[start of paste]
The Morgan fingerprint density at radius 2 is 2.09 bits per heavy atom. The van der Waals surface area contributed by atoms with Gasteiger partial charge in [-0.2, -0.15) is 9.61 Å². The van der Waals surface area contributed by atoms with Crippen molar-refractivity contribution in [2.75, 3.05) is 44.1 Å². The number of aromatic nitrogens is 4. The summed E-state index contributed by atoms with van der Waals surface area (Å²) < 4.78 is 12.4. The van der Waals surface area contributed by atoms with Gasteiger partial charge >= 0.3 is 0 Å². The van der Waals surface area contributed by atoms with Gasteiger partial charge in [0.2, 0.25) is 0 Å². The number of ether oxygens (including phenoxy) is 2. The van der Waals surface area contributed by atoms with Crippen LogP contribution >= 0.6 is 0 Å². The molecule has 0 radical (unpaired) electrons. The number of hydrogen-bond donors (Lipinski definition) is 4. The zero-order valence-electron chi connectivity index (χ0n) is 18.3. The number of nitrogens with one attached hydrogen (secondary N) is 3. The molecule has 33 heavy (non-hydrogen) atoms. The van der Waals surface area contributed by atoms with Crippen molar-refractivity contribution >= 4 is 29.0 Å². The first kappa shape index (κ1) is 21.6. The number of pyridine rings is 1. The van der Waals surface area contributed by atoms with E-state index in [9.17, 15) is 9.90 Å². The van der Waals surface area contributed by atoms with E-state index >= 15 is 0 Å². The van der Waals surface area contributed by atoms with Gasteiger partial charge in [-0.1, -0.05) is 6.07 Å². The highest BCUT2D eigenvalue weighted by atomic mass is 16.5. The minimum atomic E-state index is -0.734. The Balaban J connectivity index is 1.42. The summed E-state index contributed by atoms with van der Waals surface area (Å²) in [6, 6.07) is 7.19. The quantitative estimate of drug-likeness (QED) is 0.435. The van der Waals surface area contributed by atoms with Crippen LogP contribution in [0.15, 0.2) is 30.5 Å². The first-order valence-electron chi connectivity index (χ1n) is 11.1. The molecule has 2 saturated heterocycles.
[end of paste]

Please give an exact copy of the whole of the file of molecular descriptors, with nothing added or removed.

The Morgan fingerprint density at radius 2 is 2.09 bits per heavy atom. The van der Waals surface area contributed by atoms with Gasteiger partial charge in [-0.2, -0.15) is 9.61 Å². The van der Waals surface area contributed by atoms with Crippen molar-refractivity contribution in [2.75, 3.05) is 44.1 Å². The number of aromatic nitrogens is 4. The summed E-state index contributed by atoms with van der Waals surface area (Å²) < 4.78 is 12.4. The van der Waals surface area contributed by atoms with Gasteiger partial charge >= 0.3 is 0 Å². The van der Waals surface area contributed by atoms with Gasteiger partial charge in [0.2, 0.25) is 0 Å². The number of ether oxygens (including phenoxy) is 2. The van der Waals surface area contributed by atoms with Crippen LogP contribution >= 0.6 is 0 Å². The molecule has 0 radical (unpaired) electrons. The number of hydrogen-bond donors (Lipinski definition) is 4. The zero-order valence-electron chi connectivity index (χ0n) is 18.3. The number of nitrogens with one attached hydrogen (secondary N) is 3. The molecule has 33 heavy (non-hydrogen) atoms. The van der Waals surface area contributed by atoms with Crippen molar-refractivity contribution >= 4 is 29.0 Å². The first kappa shape index (κ1) is 21.6. The number of pyridine rings is 1. The van der Waals surface area contributed by atoms with E-state index in [9.17, 15) is 9.90 Å². The van der Waals surface area contributed by atoms with E-state index >= 15 is 0 Å². The van der Waals surface area contributed by atoms with Gasteiger partial charge in [-0.1, -0.05) is 6.07 Å². The highest BCUT2D eigenvalue weighted by atomic mass is 16.5. The minimum atomic E-state index is -0.734. The Balaban J connectivity index is 1.42. The summed E-state index contributed by atoms with van der Waals surface area (Å²) in [6, 6.07) is 7.19. The quantitative estimate of drug-likeness (QED) is 0.435. The van der Waals surface area contributed by atoms with Crippen LogP contribution in [0.15, 0.2) is 30.5 Å². The first-order valence-electron chi connectivity index (χ1n) is 11.1. The molecule has 2 saturated heterocycles.